Charlie Hebdo shooting – Time to draw red lines on freedom of speech

Muslims came under scrutiny after the Charlie Hebdo attacks

When certain boundaries are crossed, it is too late to shout “freedom of speech” as a justifiable defence, writes Bilal Abdul Kareem.

The office of Charlie Hebdo, a French magazine was the scene of a bold attack earlier today, which resulted in the death of 10 journalists, two policemen, eight wounded, and four in critical condition. French President Francois Hollande said, “We need to find the actors of this terrorist act.”

Charlie Hebdo magazine was the home of cartoonists who portrayed the Prophet Muhammad (saw) in a satirical fashion. Some of the images were of him naked and in pornographic poses.

It is too early to comment on the actual situation as the attackers managed to escape, and therefore no motive has been made clear as of yet. However, I do believe it must be born in mind that depicting such images of the Prophet Muhammad, Jesus, Musa, or other than them will raise the ire of Muslims, Christians and Jews alike.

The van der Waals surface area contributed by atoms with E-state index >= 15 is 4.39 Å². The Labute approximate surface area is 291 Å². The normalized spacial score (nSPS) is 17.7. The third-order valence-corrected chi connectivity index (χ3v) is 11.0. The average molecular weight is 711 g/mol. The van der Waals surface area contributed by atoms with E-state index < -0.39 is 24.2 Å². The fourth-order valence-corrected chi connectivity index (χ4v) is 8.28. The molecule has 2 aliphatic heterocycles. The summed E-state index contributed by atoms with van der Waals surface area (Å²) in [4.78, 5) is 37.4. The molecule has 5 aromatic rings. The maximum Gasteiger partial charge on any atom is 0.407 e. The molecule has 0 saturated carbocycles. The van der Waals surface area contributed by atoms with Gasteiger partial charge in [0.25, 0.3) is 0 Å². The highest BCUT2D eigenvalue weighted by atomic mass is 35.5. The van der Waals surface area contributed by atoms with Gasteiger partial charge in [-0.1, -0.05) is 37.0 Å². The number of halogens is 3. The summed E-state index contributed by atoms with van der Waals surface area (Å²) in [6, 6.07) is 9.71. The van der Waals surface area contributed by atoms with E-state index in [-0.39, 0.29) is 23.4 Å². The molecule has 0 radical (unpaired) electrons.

There is a line that once it is crossed can result in people getting hurt. It is possible that this is one of those situations.

One analyst mentioned that Charlie Hebdo’s doctrine was that no one is beyond criticism and humour. However depicting Prophets and Messengers from anyone’s religion in pornographic poses and humiliating fashion crosses the line. Big time. All of the “democracy” and “freedom of speech” slogans are not going to change that.

I have to realise that if I drive up to a church and do unsightly things to a cross, I would have to assume that it is very likely that one of the church goers might respond in a bad way.

If I then try to cry “democracy” and “freedom of speech” just as I’m getting knocked over the head, is that call really genuine? Can I shout “FIRE!” in the middle of a crowded theatre and watch the people trample one another for my personal entertainment as they try to run out and then say I am just exercising my right to freedom of speech?

Apparently there was an image of ISIS leader Abu Bakr Baghdadi that was tweeted out just hours before the attack.

The attackers escaped so it seems possible they may have studied escape routes and other details of the area which may lead us to believe the attack was planned before those tweets were sent out.

However details at this time are still sketchy and we will be waiting for updates.



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